Talking about her first few weeks in a new city where she didn’t know anyone, Davis laughs: “My husband does not enjoy when I tell people stories about when I moved here first, he’s like, ‘I don’t know how you did it’,” she says. “I remember standing in [the supermarket] Ralph’s and just looking at all these new washing powders. It’s small things like that you don’t think about. But it was a short sharp shock, dealing with the real life stuff like getting a part-time job, getting a car, and not having the support system. But you know what? I just think to live a big life, you have to take big leaps.”

Did the reality of Los Angeles live up to her expectations? “Reality never really meets expectation in any situation,” she says. “Don’t underestimate the time it takes to build relationships in the industry and find your way.”

Dating in Los Angeles was another thing that took getting used to: “I do remember the closest I ever got to thinking that I needed to go back to Ireland was about a few months before I met my husband Phil,” Davis admits. “I found LA a difficult and strange place to start romantic relationships. From the moment I got there, it was very different to Ireland and I remember thinking, ‘I’m nearly 30, and I don’t think I can meet my person here. Maybe I need to not be here anymore’. Two months later, Phil appeared and we’ve been together ever since.”

Davis is now working steadily, married to her husband Phil and has a young son, with a second child due early next year.

The audition carousel in Hollywood, often regarded as pretty spirit-crushing stuff, is simply par for the course.

“I look at the auditions as the job, and then booking the actual job as the fun bit,” she notes. “If it’s an audition specifically for an Irish part, my chances are pretty low at getting it. I don’t look the way Hollywood has decided that Irish people look. They have an idea of what they want their character to look like, and I’ll be in the waiting room with so many girls with red hair and pale skin surrounding me, with sub-par Irish accents. I found that really hard in the beginning but I’ve made peace with it now.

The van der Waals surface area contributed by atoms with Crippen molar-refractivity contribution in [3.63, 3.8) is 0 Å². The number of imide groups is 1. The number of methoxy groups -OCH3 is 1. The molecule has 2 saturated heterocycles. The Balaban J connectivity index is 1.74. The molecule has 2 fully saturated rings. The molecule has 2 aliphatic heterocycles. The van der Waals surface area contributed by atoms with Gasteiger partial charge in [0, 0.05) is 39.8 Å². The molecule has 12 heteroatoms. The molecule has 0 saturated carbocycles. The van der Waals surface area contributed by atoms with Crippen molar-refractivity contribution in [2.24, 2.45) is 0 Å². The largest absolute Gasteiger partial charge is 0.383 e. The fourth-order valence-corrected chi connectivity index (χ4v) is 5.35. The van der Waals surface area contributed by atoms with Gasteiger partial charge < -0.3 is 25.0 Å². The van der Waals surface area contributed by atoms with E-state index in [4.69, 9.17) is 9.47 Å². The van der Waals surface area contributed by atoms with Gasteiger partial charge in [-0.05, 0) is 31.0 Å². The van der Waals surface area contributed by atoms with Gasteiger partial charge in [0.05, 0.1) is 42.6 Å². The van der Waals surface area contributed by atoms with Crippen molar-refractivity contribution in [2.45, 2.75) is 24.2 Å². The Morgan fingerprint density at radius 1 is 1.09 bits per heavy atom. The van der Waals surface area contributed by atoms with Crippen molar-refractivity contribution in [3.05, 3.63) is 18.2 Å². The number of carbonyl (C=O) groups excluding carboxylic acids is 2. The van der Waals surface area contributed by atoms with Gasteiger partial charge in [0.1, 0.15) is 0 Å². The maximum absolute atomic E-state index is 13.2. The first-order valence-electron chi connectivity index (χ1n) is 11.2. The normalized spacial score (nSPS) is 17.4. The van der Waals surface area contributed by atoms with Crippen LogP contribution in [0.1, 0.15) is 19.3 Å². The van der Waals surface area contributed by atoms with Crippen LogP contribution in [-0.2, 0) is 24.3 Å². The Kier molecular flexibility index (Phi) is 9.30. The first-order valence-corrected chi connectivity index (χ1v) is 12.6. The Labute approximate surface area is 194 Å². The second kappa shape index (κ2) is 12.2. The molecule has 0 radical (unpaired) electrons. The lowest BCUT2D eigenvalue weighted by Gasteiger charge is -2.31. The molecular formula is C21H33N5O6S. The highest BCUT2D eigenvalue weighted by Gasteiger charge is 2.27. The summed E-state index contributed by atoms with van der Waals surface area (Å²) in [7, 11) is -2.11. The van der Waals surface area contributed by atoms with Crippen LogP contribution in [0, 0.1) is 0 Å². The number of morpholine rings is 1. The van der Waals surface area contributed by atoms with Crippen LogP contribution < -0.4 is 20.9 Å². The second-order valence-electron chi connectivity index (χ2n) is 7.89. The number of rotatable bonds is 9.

“Usually, I go for American parts using an American accent, and sometimes they’ll change the part to an Irish person,” she adds, referring to one of the her more notable roles, that of Valkyrian Prime in the CollegeHumor Star Wars parody series Troopers.

“They’d never have written the part for an Irish character, so that was particularly cool,” she says.

‘Women are warriors’

Her latest role is in Motherless Brooklyn, a noirish 1950s crime drama directed by Edward Norton and adapted from the Jonathan Lethem novel. The film sees Davis join a starry cast including Gugu Mbatha-Raw, Bruce Willis, Alec Baldwin and Willem Dafoe.

In this particular audition room, being Irish worked in Davis’ favour: “It really fit with the story – my character is a fresh-off-the-boat secretary who has no idea that her office is the front for the underbelly of New York crime.

“There was even a little room for improv,” she adds. “If an American is writing the script there might be a phrase that’s a little off for an Irish person to say, so I got to say, ‘you know, it might work better if I say it like this?’ Edward was so collaborative and open and generous and though it’s a small part, I really felt part of the team.”

Filming began three months after her son was born, when Davis was still nursing. It’s the nature of freelance acting work.

“I never thought I’d be three months post partum and doing that job, but that’s the magic of the career I’ve chosen,” she says.

“I’ll be honest, I saw the film a few weeks ago, and to see myself on a 20ft screen, three months after giving birth, I felt so proud. Women are warriors. I don’t know how we’re not running the world by now.”

Motherless Brooklyn is in Irish cinemas from December 6th